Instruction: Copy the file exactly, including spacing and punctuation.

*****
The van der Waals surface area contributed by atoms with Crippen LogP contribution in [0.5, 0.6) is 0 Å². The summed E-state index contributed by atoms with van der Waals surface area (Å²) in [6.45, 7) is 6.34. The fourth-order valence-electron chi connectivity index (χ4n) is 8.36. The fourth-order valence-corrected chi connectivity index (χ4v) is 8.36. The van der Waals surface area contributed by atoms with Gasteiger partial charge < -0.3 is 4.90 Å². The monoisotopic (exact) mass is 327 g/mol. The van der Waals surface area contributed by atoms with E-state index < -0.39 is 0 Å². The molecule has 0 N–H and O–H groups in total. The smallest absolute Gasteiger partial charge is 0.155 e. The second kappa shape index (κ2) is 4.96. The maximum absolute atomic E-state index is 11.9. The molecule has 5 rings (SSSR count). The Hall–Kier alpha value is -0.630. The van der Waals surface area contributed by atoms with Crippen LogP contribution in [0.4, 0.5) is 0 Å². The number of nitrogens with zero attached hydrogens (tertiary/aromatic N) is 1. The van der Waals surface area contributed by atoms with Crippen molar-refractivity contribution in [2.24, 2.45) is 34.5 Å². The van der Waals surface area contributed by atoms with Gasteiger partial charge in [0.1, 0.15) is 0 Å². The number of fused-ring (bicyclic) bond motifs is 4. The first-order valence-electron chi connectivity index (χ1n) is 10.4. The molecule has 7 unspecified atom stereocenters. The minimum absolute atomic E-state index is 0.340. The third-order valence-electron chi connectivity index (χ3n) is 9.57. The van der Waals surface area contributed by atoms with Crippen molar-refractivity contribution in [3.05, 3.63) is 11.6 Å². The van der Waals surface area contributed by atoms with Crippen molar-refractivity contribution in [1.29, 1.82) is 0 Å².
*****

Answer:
The van der Waals surface area contributed by atoms with Crippen LogP contribution in [0.5, 0.6) is 0 Å². The summed E-state index contributed by atoms with van der Waals surface area (Å²) in [6.45, 7) is 6.34. The fourth-order valence-electron chi connectivity index (χ4n) is 8.36. The fourth-order valence-corrected chi connectivity index (χ4v) is 8.36. The van der Waals surface area contributed by atoms with Gasteiger partial charge < -0.3 is 4.90 Å². The monoisotopic (exact) mass is 327 g/mol. The van der Waals surface area contributed by atoms with E-state index < -0.39 is 0 Å². The molecule has 0 N–H and O–H groups in total. The smallest absolute Gasteiger partial charge is 0.155 e. The second kappa shape index (κ2) is 4.96. The maximum absolute atomic E-state index is 11.9. The molecule has 5 rings (SSSR count). The Hall–Kier alpha value is -0.630. The van der Waals surface area contributed by atoms with Crippen LogP contribution in [0.4, 0.5) is 0 Å². The number of nitrogens with zero attached hydrogens (tertiary/aromatic N) is 1. The van der Waals surface area contributed by atoms with Crippen molar-refractivity contribution in [2.24, 2.45) is 34.5 Å². The van der Waals surface area contributed by atoms with Gasteiger partial charge in [0.1, 0.15) is 0 Å². The number of fused-ring (bicyclic) bond motifs is 4. The first-order valence-electron chi connectivity index (χ1n) is 10.4. The molecule has 7 unspecified atom stereocenters. The minimum absolute atomic E-state index is 0.340. The third-order valence-electron chi connectivity index (χ3n) is 9.57. The van der Waals surface area contributed by atoms with Crippen molar-refractivity contribution in [3.05, 3.63) is 11.6 Å². The van der Waals surface area contributed by atoms with Crippen molar-refractivity contribution in [1.29, 1.82) is 0 Å².